Remembering Things is Difficult – Singing is Easier

Singing is Easier

People with dementia and memory loss can struggle to remember things on their life but singing a song seems easy to a lot of people with dementia. The words to the songs seem easy to remember if it is a song they are familiar with. Singing is great fun and can also help a person to feel better and improve their confidence, with others, build self esteem and help give a better quality of life.

We use singing to give stimulation to people with dementia.

“Singing for the Brain” is not a new idea and is well documented how people with dementia respond positively to singing and music.

Singing therapy is great and we at Asquith Hall have welcomed the Swell singers who are just fantastic to get you in a great mood. Hits old and new and lovely company from a great team of people who just enjoy singing.

  • The artist leading the session and will deal with all practicalities about the session.
  • Swell Singers are a group of Singing Ambassadors from the organisation Hoot in Huddersfield. Our Swell Singers are made up from people from our older people’s choirs (55 plus) who love the type of singing we do so much and feel it has such benefits that they want to take singing out to other people. Individually they feel they have benefited in terms of health and well-being (both physical and emotional/mental) but also in terms of individual self confidence and building friendships and connections. With me they have learnt a repertoire of well known popular songs in harmony in order to take singing out into the community. They are not professional singers but they have a real love of singing and a passion for sharing that.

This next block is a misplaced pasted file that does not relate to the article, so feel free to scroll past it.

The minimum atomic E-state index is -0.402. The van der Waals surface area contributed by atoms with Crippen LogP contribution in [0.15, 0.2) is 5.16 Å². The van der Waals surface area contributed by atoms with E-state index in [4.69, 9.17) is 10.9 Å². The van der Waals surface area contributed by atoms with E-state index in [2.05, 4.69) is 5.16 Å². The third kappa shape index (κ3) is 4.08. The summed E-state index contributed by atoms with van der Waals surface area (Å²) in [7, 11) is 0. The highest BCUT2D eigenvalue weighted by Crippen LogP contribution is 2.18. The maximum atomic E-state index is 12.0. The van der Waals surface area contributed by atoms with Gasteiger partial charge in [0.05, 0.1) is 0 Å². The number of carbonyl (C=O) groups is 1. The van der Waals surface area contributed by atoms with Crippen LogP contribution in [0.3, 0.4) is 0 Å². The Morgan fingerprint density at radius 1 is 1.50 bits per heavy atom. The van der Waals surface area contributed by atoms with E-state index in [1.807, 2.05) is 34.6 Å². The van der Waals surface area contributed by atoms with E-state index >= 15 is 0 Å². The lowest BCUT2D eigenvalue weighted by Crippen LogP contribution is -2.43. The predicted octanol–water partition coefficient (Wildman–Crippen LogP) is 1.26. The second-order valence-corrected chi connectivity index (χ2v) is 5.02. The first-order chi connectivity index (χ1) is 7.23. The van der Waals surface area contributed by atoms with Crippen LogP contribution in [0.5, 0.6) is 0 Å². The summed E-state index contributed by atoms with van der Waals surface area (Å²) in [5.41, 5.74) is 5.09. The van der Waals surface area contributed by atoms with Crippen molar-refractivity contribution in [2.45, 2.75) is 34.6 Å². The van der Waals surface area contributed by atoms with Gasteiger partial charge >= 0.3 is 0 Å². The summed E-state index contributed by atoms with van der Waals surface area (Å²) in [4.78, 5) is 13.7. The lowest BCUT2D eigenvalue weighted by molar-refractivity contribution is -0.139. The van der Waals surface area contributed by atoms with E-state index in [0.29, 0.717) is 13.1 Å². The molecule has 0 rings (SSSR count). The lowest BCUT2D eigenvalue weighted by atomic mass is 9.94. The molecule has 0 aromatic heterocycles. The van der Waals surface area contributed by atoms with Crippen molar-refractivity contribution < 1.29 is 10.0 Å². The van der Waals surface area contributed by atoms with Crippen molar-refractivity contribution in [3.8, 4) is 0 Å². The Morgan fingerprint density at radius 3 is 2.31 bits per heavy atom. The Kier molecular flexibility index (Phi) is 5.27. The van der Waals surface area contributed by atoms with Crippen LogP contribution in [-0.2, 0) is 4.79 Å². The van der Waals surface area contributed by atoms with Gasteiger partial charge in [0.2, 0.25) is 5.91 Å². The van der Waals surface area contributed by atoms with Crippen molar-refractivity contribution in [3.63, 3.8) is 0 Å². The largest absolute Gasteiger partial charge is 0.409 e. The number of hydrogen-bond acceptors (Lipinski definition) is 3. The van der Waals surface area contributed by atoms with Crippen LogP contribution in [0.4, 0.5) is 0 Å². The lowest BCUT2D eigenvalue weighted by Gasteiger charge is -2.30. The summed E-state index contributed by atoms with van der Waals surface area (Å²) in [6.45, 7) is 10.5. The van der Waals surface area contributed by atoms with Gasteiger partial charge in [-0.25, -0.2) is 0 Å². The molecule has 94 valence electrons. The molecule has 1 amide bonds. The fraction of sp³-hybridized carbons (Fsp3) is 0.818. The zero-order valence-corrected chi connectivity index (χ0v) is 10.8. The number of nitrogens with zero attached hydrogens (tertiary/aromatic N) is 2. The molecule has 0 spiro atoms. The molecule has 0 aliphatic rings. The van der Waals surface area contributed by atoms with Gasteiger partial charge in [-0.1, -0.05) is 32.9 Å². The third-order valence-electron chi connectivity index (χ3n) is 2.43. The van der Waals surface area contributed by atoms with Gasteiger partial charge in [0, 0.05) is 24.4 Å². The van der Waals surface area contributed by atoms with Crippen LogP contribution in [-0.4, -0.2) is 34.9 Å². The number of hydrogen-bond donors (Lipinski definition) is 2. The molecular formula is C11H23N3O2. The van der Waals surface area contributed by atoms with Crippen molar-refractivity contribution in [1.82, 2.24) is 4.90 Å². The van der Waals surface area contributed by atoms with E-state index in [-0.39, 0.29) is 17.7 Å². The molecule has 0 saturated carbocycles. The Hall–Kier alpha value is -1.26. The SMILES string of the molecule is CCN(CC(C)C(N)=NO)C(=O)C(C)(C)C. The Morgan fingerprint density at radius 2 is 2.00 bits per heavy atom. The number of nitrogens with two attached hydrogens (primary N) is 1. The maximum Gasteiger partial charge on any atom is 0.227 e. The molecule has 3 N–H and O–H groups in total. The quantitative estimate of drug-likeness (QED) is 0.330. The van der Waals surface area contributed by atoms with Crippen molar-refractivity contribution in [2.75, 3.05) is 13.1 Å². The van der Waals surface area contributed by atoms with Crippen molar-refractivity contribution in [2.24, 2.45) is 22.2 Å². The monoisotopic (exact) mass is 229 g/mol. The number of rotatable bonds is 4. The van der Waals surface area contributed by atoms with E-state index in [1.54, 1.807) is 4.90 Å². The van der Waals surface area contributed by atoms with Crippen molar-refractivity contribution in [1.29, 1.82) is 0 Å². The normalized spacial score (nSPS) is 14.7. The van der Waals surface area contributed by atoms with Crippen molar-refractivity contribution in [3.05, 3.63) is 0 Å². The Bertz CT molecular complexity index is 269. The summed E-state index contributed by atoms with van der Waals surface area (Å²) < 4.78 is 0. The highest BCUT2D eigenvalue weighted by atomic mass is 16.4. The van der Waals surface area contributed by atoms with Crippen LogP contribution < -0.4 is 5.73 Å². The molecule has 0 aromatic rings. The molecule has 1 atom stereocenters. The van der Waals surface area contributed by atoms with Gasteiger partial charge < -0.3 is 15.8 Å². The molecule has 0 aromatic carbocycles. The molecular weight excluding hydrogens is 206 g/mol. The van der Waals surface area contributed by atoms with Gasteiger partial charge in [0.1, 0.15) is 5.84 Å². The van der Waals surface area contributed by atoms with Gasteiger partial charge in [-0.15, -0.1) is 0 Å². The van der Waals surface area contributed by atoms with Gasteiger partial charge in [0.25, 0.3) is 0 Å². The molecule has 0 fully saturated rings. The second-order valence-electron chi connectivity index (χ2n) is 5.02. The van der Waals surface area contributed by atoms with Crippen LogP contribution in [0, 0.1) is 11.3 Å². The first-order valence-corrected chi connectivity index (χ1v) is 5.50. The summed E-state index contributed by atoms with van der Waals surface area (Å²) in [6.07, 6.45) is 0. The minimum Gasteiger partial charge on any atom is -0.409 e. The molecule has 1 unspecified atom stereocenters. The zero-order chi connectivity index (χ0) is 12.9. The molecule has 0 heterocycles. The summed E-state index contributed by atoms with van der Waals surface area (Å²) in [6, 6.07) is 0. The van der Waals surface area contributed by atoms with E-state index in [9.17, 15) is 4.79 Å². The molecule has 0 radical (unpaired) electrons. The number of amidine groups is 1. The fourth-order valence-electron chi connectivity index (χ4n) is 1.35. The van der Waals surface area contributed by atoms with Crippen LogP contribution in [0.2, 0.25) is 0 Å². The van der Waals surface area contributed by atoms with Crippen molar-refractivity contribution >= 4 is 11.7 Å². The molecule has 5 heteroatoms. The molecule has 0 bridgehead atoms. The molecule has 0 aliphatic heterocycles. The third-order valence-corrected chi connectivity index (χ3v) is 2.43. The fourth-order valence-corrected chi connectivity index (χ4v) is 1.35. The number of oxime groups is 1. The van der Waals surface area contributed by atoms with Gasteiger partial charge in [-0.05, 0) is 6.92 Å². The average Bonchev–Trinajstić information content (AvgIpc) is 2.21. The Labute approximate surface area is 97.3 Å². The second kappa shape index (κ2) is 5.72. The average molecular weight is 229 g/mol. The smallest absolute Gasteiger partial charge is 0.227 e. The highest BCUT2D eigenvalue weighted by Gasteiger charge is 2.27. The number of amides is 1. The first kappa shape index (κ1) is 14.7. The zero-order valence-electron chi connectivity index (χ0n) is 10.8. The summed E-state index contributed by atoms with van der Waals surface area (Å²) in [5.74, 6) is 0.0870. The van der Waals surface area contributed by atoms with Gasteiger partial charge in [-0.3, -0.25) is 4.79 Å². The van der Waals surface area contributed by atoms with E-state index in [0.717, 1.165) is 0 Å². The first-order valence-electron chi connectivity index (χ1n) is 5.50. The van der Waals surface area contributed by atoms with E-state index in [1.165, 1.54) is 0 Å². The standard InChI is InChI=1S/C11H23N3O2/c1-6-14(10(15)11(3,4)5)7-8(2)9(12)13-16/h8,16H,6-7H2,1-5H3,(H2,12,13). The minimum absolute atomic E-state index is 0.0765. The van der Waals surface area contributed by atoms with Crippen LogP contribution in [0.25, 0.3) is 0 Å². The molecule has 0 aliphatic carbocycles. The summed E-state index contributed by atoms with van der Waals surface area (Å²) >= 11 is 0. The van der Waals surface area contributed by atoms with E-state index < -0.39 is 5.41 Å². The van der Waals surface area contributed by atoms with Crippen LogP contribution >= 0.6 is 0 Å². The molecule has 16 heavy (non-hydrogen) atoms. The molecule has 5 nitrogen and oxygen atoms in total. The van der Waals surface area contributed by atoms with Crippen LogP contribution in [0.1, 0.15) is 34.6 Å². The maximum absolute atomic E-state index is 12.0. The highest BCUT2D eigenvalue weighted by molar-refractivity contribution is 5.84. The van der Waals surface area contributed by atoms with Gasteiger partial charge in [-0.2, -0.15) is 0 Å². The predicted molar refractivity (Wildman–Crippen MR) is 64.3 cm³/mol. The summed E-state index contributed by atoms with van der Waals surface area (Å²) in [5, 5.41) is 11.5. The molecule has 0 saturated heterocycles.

• What we offer is a short performance/sharing from our repertoire of songs (this includes Pocketful of Starlight, Lean on Me, Singing in the Rain etc) – then we encourage people to join in and even have a go at some harmonies – the great thing about the Swell Singers is that participants will be surrounded and supported by confident voices – so we will want to mix in with people once we’ve done our short sharing. We then offer to finish with a singalong and ask you to suggest favourite songs – ideally songs you know your residents particularly like or that mean something to them. Please let me know as soon as possible what the songs are so I can research and learn them and let the Swell Singers know what we will be doing.
  • The session is well led and is needed to be flexible and responsive – and the Swell Singers have been briefed on this too.
  • Our session is for EVERYONE – residents, staff and relatives and we would love people to come along BUT we do ask that staff and relatives are prepared to join in. We realise some residents may not want to or be able to and that is fine – we think for residents that listening and being surrounded by sound maybe as important as joining in. Just to re-assure relatives and staff I (and the Swell Singers) are committed to singing for everyone and have many years experience of teaching singing in the most inclusive and supportive way – so there is no sheet music, no-one needs to read music and no-one is put on the spot.
  • We may well bring some props – just small things like umbrellas/wet weather gear for Singing in the Rain and possibly so small hand held percussion just to make it fun and give people other ways to join in.
  • I currently have 11 singers coming plus myself but there may well be a few more – a wouldn’t anticipate more than 15 maximum.
  • We don’t need any equipment i.e. keyboard etc as everything is done with our voices and we don’t use amplification
  • It would be great if folk could be seated in a semi circle with space for us to get in and around them but we realise that depends on the room you have available.
  • Our Swell Singers have also taken part in Diversity and Dementia Awareness Training as well as their singing rehearsals.

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